Re: I may just be a dumb Yank, but...
@Joe, thank you for your comments. Sorry it took me so long to answer but you raised very interesting questions.
Here is my take (my comments in bold):
For my own part, I have my respectful rebuttals to those fears (which I recognize that you are merely listing and might be but are not necessarily adopting). Addressing this slide by slide:
#1: Yes, when you have to pay more for skilled local labor instead of "insourcing" through cheap migrant programs where you can pay people pennies on the dollar, I suppose that does technically qualify as a "difficulty." (q.v. H1B visas) tl;dr: Boo hoo.
Highly skilled workers from other EU countries in the UK and vice versa are not cheap labor imported from Asia, they are well paid and compensated equally. It will make more difficult for companies to have people move to other countries to work on specific projects, as they will need working permits.
#2: The EU needs the UK more than the UK needs the EU.
I believe the need is equal. But many other EU members are already asking the UK to invoke Article 50 immediately. That means they don't want the UK gov. to start asking for special deals.
#3: One word: BMW.
I believe the supply chain will be seriously affected unless the UK joins the EEA.
#4: More opportunities will be created in the UK, however, as a result of the break.
While writing this piece and after I have been talking to friends and family living in the UK (my wife is English and her brother is a former banking exec). They are really concerned about the City losing power and influence, plus the higher costs of losing the EU internal market.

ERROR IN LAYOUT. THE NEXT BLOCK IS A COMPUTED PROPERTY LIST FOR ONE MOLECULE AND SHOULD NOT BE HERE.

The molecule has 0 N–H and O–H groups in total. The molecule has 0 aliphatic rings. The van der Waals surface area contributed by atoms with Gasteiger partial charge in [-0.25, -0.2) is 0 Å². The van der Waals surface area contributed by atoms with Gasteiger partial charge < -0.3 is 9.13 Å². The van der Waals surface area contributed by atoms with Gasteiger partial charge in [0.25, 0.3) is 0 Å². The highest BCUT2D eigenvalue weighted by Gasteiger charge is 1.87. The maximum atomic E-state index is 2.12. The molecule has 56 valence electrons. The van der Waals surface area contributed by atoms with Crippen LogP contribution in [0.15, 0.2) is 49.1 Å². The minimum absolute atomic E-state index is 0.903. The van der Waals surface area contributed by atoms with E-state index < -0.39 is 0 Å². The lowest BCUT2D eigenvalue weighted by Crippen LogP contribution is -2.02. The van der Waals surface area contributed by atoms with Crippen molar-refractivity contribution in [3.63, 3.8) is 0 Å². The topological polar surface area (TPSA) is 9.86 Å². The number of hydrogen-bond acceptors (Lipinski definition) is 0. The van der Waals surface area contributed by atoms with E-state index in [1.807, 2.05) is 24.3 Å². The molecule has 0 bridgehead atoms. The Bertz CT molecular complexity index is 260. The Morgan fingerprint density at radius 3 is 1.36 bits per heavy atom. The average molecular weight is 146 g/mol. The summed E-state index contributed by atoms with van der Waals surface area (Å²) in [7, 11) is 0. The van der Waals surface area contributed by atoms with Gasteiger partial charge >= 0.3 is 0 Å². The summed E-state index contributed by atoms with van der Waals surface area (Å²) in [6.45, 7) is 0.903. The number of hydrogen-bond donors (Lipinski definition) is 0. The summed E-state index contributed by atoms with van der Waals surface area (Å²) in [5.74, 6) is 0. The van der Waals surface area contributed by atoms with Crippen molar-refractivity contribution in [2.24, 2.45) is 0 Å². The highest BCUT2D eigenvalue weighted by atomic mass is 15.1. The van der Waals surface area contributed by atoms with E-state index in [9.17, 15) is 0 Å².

#5: This I actually do agree is a real, potentially substantiated concern, depending upon how the potential BoJo administration wants to handle things. (Despite EU privacy sensitivity, David Cameron was not exactly a champion for civil liberties either.)
I just believe that the EU directive is the best tool to keep GCHQ powers accountable to some extend.
#6: I'd like to see stats on this because --respectfully -- I find this prediction verydubious. The UK's GCHQ was revealed to be just as guilty as the NSA in all the surveillance that led to extremely heightened nephophobia and data sensitivity in the EU. If the UK loses the opportunity to host datacenters, it will be because of a continuing trend since Edward Snowden's leaks -- not because of the Brexit.
That is true, but many companies are still installing large datacenters in the UK because of the location. I spoke briefly with an exec from EMC (who asked me not to publish her name) and she is really concern about the impact of Brexit on their UK business.
#7: Maybe, but for the most part very doubtful -- and where will they move to, besides? Major EU countries like France aren't exactly noted for being tax havens. Plus, with all the uncertainty surrounding the EU's stability now that one of the few countries that was actually one of its primary financial supporters has left, I sure as shootin' wouldn't want to relocate my HQ to the EU right now. Besides, London has long been a financial and industry center in its own right long before the EEC-cum-EU.
Microsoft has their European HQs in Paris. It is true that London has been a main financial center before the EU, but they have been serious attempts to challenge that recently. Now Paris, Frankfurt and Amsterdam are jumping at the opportunity.
Earlier in the week Stuart Gulliver, HSBC chief executive, told Sky News: "We have 5,000 people in global banking and markets [HSBC's investment bank] in London and I could imagine that around 20% of those would move to Paris."
#8: Again, the UK was a substantial contributor to those EU funds. Sure, some opportunity will be lost to London -- and a lot won't.
Have you heard about the "British Rebate"?